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Heartland -- UPI Arts & Entertainment

By CRYSTAL CAVINESS, United Press International   |   Feb. 14, 2002 at 4:58 PM   |   Comments

NASHVILLE, Feb. 14 (UPI) -- Accolades and memories are pouring forth from Nashville for one of its most colorful personalities, a talented entertainer who eschewed the ways of the very town that today mourns his passing.

Waylon Jennings died Wednesday at the Chandler, Ariz., home he shared with his wife, singer Jessi Colter. He was 64.

The news came just weeks after the singer's publicist announced the December 2001 amputation of Jennings' left foot due to complications associated with diabetes.

No one would have guessed then that the seemingly routine announcement was the precursor to the legend's death six weeks later.

"My heart is broken," said singer Travis Tritt upon hearing of Jennings' death. "He represents everything I admire and respect in an artist and a person. Doing things his own way, speaking his mind regardless of the consequences and reaching out and touching the true inner feelings of his audience are all things Waylon stood for throughout his career."

Jennings' career began in the mid-1950s when he went to work as a disc jockey at a Texas radio station. A chance meeting with Buddy Holly at the station in 1955 led to Holly eventually producing Jennings' first album and hiring him for his band.

Jennings escaped the February 1959 plane crash that killed Holly, Ritchie Valens and J.P. Richardson (The Big Bopper).

In his 1996 memoir, "Waylon: An Autobiography," Jennings provided the most complete accounting of how he gave his seat on the plane to Holly and joined other members of the band on a bus following a concert that night.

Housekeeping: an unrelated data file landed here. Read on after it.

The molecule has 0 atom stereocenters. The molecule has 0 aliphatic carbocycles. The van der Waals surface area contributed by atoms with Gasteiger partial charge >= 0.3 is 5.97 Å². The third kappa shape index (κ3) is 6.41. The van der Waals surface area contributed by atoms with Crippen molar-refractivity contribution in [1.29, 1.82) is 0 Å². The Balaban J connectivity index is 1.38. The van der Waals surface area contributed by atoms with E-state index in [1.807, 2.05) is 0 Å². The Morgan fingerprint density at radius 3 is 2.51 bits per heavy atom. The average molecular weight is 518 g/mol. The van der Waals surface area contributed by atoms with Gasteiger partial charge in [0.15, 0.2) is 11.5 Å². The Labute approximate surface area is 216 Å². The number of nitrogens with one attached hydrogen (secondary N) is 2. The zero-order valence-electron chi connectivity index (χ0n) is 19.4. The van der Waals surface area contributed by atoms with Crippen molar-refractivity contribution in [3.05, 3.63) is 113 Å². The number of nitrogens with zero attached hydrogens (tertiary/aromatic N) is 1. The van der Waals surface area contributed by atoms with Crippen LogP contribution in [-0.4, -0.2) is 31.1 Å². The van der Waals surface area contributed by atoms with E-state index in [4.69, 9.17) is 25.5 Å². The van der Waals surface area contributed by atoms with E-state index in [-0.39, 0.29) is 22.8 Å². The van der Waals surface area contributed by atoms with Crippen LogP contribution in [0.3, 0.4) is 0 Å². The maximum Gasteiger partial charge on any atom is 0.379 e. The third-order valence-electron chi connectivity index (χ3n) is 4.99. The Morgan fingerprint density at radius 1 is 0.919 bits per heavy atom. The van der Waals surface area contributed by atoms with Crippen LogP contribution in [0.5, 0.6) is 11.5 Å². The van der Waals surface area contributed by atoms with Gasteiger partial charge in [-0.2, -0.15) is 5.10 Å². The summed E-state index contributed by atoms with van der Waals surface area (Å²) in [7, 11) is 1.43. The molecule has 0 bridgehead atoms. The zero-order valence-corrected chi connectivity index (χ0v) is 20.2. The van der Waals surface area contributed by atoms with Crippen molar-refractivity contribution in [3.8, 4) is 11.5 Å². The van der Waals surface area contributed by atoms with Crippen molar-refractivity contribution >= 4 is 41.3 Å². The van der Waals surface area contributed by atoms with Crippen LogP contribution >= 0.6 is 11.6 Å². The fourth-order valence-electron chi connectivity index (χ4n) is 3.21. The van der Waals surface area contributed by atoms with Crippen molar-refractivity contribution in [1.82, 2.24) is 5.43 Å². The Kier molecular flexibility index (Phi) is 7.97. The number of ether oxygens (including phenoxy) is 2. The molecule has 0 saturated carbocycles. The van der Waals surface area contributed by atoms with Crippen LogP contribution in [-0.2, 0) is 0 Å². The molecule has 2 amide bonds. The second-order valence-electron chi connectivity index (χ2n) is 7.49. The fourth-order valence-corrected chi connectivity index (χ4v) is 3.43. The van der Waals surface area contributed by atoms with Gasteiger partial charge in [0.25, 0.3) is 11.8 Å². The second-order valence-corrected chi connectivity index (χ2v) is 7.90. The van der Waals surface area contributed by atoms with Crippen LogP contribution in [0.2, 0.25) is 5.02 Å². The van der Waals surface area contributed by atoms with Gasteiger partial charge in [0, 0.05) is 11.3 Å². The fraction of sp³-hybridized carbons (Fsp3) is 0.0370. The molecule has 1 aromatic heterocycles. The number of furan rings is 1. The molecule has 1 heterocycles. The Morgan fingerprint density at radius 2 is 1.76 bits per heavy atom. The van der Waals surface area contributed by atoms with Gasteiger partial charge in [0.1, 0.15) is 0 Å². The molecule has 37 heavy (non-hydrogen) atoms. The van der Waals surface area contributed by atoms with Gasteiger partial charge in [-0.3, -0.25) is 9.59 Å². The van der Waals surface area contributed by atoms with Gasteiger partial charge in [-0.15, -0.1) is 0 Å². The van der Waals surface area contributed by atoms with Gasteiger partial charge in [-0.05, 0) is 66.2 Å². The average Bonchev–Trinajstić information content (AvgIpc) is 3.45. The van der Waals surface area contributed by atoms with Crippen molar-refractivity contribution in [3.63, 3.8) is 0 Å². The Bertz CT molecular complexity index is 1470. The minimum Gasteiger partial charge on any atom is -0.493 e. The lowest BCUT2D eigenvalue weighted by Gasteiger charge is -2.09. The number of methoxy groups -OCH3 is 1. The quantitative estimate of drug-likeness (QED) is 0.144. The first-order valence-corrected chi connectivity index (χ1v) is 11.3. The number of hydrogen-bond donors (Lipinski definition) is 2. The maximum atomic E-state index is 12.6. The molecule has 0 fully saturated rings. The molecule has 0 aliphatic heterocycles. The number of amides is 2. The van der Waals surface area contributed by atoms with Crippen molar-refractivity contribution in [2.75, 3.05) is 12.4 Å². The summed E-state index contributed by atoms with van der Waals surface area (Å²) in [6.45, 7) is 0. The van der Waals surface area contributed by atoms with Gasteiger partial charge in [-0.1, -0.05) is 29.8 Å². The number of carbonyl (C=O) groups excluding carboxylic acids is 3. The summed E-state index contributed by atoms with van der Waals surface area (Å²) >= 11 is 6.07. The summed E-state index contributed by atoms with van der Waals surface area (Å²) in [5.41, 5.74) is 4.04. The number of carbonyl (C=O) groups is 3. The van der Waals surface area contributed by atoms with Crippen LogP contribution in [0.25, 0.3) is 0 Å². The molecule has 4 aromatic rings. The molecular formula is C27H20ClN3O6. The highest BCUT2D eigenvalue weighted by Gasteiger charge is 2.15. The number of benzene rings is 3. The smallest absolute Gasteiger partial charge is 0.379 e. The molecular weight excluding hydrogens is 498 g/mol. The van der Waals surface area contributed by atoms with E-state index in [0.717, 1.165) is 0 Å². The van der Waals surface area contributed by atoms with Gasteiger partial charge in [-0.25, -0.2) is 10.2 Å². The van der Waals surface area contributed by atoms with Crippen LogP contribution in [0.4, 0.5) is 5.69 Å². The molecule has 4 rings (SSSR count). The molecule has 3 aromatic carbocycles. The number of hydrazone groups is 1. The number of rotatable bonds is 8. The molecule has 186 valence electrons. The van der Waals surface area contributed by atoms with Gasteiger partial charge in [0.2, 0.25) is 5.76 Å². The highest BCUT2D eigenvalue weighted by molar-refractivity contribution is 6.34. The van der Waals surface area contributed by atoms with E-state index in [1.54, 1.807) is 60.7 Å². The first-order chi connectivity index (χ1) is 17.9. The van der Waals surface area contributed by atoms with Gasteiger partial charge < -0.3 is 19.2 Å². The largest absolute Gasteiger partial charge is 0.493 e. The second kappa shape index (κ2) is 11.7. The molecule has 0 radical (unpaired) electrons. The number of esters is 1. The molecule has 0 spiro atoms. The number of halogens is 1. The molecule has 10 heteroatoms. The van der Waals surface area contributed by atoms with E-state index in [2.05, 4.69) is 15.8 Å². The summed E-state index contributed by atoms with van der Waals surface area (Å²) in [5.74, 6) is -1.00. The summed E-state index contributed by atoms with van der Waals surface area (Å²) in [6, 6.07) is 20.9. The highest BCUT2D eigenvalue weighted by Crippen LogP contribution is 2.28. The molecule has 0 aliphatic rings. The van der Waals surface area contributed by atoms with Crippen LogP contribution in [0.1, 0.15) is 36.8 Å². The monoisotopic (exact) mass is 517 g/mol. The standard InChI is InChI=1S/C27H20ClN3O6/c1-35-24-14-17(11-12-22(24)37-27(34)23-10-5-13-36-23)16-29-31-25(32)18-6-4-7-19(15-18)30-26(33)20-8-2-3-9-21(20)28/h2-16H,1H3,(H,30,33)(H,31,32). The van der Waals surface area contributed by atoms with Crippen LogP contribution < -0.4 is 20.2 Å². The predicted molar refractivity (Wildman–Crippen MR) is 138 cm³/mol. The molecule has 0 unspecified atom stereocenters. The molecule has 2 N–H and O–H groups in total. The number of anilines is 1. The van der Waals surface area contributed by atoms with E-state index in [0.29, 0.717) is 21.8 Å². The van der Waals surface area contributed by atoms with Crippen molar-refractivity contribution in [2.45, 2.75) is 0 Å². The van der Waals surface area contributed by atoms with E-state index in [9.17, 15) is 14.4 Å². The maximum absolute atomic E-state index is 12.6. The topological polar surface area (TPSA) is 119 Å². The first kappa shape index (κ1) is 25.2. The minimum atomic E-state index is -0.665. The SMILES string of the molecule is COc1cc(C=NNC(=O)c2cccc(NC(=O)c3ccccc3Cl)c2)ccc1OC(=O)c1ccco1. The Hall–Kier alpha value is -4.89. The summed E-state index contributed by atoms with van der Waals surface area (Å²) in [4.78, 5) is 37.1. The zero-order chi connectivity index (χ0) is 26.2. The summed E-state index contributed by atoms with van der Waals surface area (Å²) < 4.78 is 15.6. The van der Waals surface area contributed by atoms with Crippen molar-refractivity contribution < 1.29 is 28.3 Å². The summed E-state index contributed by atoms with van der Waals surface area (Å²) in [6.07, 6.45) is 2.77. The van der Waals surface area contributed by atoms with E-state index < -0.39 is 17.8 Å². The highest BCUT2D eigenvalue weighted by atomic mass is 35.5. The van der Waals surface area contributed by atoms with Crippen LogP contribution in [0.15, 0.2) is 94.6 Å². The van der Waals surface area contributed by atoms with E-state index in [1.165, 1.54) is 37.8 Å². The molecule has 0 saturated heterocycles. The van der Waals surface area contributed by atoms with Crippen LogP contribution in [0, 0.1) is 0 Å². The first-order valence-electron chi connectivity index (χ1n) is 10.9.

He said he and Holly had engaged in a good-natured argument about the seat, and he settled it by telling Holly to go ahead and take the seat, joking that he hoped "your ol' plane crashes."

Herb Alpert signed Jennings to A&M Records in 1963 for a brief and unsuccessful stint. In 1965, Chet Atkins gave Jennings a record deal with RCA, the label that Jennings would struggle with for the next 20 years.

"For Waylon, it was always about the music," said Joe Galante, chairman of RCA Label Group. "The only spotlight he ever cared about was the one on him while he was onstage. It wasn't about the awards or events. He was an original and a pioneer in terms of creating his own sound. This is a great loss for the music world."

Jennings abhorred music awards, often winning but seldom appearing in person to accept them. During his career, he won two Grammy Awards and four Country Music Association Awards, including the 1975 male vocalist of the year honors.

In October 2001, Jennings was inducted into the Country Music Hall of Fame. His son, Buddy "Shooter" Jennings, accepted on his behalf.

"I'm so proud I got to call his name out and induct him into the Hall of Fame," Marty Stuart said in The Tennessean. "And I'm so proud he didn't show up. It would have broke my heart if he'd have showed up."

For many, Jennings always will be known for "Mamas Don't Let Your Babies Grow Up To Be Cowboys," a No. 1 duet he performed in 1978 with fellow "Outlaw" Willie Nelson. For others, his role as the singer of the theme song to the popular show "Dukes of Hazzard" has cemented his place in posterity.

Those milestones, however, are just bullet points of a 47-year career that includes 66 albums and 13 No. 1 singles. He was also famous for recording stints with fellow legends Nelson, Kris Kristofferson and Johnny Cash, known collectively as The Highwaymen.

"Waylon was a dear friend, one of the very best of 35 years," Cash said of Jennings. "I'll miss him immensely."

© 2002 United Press International, Inc. All Rights Reserved. Any reproduction, republication, redistribution and/or modification of any UPI content is expressly prohibited without UPI's prior written consent.
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